The United States' chief arms inspector in Iraq, Charles Duelfer, has reported that nearly all of America's assumptions about Saddam Hussein's weapons capabilities were wrong. Saddam was nearly powerless in his region but did not want to let his chief rivals, particularly Iran, know how effectively he had been de-clawed after the 1991 Gulf War.
Saddam was engaged in a complex game of deterrence, which he achieved with sleight-of-hand and bellicosity -- though apparently not with real weapons systems. He needed to make the big powers and the United Nations think that most of his prohibited weapons systems had been dismantled while not revealing to his powerful arch-enemy neighbor that his arsenal was in fact empty.
The fundamental question the United States needs to ask itself is why this scenario was not patently obvious. In his classic book on the origins of America's post-World War II strategic doctrine and the RAND Corporation, "Wizards of Armageddon," Fred Kaplan tells the story of Bernard Brodie, Albert Wohlstetter, Henry Rowan, Andrew Marshall, Herman Kahn, Thomas Schelling and a whole class of other strategists and game theorists who constructed an artifice of strategic realities that tried to account for exactly the kind of shell game and duplicity among rivals that Saddam engineered.
In one of the simplest interactive games taught in strategy classes in the United States and the Soviet Union during the Cold War, the prisoner's dilemma, two players are required to make assumptions about the other's strategic intent and weapons capabilities. If one side feared the other might annihilate it in a first strike, it might be prompted to strike first. On one hand, wiping out one's adversary might get this player the very best outcome -- but in reality, the chances of a second counter-strike from the other party could produce the very worst outcome. Survival then depended on each side being rational enough to choose the second-best outcome. This end point in the game is called the Nash equilibrium after Nobel prize-winning mathematician John Nash, popularized recently in a film about his life, "A Beautiful Mind," starring Russell Crowe.
Mutual Assured Destruction, the United States' long-running strategic track with the Soviet Union, depended on both a blurry and big threat, such that the Soviets could never think they could successfully wipe out America's weapons capabilities, coupled with communication and some exchange of information -- like the famous hotline phone from the U.S. president to the Soviet premier -- to prevent escalation or serious miscalculation.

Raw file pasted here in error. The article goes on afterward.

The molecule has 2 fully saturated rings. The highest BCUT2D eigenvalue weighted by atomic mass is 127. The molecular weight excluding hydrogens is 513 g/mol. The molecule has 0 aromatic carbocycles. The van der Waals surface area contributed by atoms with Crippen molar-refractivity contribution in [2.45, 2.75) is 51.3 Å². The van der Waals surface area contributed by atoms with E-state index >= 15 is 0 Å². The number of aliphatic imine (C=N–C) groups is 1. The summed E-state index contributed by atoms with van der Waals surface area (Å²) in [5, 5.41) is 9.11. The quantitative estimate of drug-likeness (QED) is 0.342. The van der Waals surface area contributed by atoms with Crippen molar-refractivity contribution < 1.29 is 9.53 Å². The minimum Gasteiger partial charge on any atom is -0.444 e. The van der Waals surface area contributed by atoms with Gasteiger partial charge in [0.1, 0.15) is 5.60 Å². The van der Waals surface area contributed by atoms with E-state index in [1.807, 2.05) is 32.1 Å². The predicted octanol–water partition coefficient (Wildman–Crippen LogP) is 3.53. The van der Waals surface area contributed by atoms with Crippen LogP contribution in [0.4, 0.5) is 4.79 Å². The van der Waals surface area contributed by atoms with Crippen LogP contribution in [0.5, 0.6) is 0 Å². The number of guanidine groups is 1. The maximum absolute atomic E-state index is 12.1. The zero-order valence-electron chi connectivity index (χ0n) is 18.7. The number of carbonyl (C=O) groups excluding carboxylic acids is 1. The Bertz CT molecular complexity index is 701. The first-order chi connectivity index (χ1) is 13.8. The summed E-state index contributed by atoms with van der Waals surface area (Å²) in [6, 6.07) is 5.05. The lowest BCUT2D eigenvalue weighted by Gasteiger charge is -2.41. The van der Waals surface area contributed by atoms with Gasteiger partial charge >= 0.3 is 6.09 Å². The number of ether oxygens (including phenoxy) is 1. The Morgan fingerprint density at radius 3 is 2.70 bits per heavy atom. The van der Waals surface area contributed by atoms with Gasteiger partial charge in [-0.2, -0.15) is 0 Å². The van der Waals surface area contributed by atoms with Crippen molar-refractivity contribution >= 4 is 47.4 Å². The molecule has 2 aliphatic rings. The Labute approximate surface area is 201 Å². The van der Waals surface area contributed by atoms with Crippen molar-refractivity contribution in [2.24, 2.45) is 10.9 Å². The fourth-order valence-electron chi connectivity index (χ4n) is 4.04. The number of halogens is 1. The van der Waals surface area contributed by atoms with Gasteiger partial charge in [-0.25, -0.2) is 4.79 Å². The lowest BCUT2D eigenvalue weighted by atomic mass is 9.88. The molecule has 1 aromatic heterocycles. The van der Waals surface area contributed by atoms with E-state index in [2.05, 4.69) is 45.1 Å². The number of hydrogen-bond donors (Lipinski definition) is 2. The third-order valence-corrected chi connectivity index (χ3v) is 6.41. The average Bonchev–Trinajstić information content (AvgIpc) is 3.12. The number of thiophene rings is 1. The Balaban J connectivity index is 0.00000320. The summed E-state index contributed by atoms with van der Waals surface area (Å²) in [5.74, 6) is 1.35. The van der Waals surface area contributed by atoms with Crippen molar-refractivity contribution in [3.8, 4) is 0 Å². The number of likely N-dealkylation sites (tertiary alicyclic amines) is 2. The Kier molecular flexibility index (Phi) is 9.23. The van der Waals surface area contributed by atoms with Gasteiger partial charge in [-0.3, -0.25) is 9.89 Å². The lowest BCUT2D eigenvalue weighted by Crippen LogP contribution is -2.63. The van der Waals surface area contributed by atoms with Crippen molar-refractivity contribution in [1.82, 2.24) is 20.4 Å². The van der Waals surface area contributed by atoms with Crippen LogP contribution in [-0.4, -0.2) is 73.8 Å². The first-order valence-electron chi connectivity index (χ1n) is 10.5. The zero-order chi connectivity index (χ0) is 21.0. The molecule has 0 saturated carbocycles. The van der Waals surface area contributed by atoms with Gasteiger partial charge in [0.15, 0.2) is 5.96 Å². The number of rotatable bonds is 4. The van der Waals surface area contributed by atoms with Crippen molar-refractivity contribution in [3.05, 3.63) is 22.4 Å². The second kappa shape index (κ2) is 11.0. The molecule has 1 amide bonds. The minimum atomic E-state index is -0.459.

Saddam behaved quite rationally, given his circumstances. He didn't want to prompt an Iranian attack and didn't have the ability to counter-attack, so the only rational course for him was to make it look like he had some ability to inflict nasty consequences on Iran and any invaders.
Any junior-level strategist with the vaguest knowledge of the ferocity of the Iran-Iraq War and the competition between these two rivals for regional hegemony would have known that Saddam perceived Iran as a clear and present danger. After the United States, the United Kingdom and other powers pushed Saddam back to his borders and disarmed him -- coupled with sanctions, no-fly zones, and U.N. weapons inspections (ad hoc though they were) -- Saddam's objective was to be a troublemaker just enough to keep Iran deterred but not enough to prompt another punitive engagement by the world's great powers.
What is ironic is that Saddam may have tried to communicate with President Bush to explain his situation through his famous interview with Dan Rather just before the U.S. invasion since there was no hotline available. But our strategic class -- Don Rumsfeld, Paul Wolfowitz, Douglas Feith, Stephen Hadley, Condoleezza Rice, Zalmay Khalilzad and others -- were not interested in preventing miscalculation and escalation. That makes their complicity in cherry-picking intelligence and drawing bad conclusions about Iraqi intentions even worse. Nearly all of these people have been in and out of RAND or are deeply familiar with RAND-type thinking about strategic threats and their management.
If the same kind of mistakes now revealed in America's invasion of Iraq were made during the Cold War, thermo-nuclear annihilation for both countries would have been the result. That is why America and the Soviets worked so hard to add layers and fail-safe protocols to the decision to go to war, why they invested so heavily in systems to prevent miscalculation.
Albert Wohlstetter -- a brilliant mathematician and tough Cold Warrior who wrote the famous essay, "The Delicate Balance of Terror" -- pioneered the notions of "second-strike" and FAIL-SAFE as ways to help prevent the worst outcomes in superpower rivalry. It is ironic that his son-in-law, Richard Perle, became one of the chief proponents of a war so riddled with all of the things that Wohlstetter worried about in the escalation of conflict.
The real tragedy of the Duelfer report is that it makes even more evident that miscalculation and escalation were what America's new wizards of Armageddon wanted. These people were the best trained in America at thinking through -- via games and calculations -- what kinds of natural deceptions a rival might try. We didn't see what Saddam was up to because we decided we didn't want to.
Copyright 2004, United Press International